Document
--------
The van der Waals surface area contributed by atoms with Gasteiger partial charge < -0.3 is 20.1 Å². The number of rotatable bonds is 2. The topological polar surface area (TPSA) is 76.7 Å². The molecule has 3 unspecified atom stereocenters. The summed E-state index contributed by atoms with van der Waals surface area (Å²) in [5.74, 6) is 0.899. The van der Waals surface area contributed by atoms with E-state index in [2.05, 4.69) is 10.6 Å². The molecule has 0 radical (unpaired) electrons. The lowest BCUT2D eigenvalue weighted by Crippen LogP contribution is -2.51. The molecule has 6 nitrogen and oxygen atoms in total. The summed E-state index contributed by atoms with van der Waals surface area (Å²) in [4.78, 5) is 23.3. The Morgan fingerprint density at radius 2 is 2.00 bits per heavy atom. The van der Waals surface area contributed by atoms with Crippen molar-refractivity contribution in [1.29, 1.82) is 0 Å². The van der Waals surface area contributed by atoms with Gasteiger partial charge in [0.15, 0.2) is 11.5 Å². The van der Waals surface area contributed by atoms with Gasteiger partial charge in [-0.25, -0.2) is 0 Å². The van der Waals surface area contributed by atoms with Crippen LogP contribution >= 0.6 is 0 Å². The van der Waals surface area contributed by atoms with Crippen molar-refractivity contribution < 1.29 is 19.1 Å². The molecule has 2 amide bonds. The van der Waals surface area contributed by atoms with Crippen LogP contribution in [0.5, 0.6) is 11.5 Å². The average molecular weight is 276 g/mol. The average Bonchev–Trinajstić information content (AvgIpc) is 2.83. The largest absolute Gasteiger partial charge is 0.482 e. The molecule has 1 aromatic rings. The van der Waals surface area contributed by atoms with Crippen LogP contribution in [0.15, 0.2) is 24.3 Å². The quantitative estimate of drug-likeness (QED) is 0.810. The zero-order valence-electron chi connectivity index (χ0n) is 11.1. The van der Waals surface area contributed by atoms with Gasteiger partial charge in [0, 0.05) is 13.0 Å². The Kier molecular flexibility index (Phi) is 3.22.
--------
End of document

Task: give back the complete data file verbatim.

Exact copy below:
The van der Waals surface area contributed by atoms with Gasteiger partial charge < -0.3 is 20.1 Å². The number of rotatable bonds is 2. The topological polar surface area (TPSA) is 76.7 Å². The molecule has 3 unspecified atom stereocenters. The summed E-state index contributed by atoms with van der Waals surface area (Å²) in [5.74, 6) is 0.899. The van der Waals surface area contributed by atoms with E-state index in [2.05, 4.69) is 10.6 Å². The molecule has 0 radical (unpaired) electrons. The lowest BCUT2D eigenvalue weighted by Crippen LogP contribution is -2.51. The molecule has 6 nitrogen and oxygen atoms in total. The summed E-state index contributed by atoms with van der Waals surface area (Å²) in [4.78, 5) is 23.3. The Morgan fingerprint density at radius 2 is 2.00 bits per heavy atom. The van der Waals surface area contributed by atoms with Crippen molar-refractivity contribution in [1.29, 1.82) is 0 Å². The van der Waals surface area contributed by atoms with Gasteiger partial charge in [0.15, 0.2) is 11.5 Å². The van der Waals surface area contributed by atoms with Gasteiger partial charge in [-0.25, -0.2) is 0 Å². The van der Waals surface area contributed by atoms with Crippen LogP contribution >= 0.6 is 0 Å². The van der Waals surface area contributed by atoms with Crippen molar-refractivity contribution < 1.29 is 19.1 Å². The molecule has 2 amide bonds. The van der Waals surface area contributed by atoms with Crippen LogP contribution in [0.5, 0.6) is 11.5 Å². The average molecular weight is 276 g/mol. The average Bonchev–Trinajstić information content (AvgIpc) is 2.83. The largest absolute Gasteiger partial charge is 0.482 e. The molecule has 1 aromatic rings. The van der Waals surface area contributed by atoms with Crippen LogP contribution in [0.15, 0.2) is 24.3 Å². The quantitative estimate of drug-likeness (QED) is 0.810. The zero-order valence-electron chi connectivity index (χ0n) is 11.1. The van der Waals surface area contributed by atoms with Gasteiger partial charge in [0, 0.05) is 13.0 Å². The Kier molecular flexibility index (Phi) is 3.22.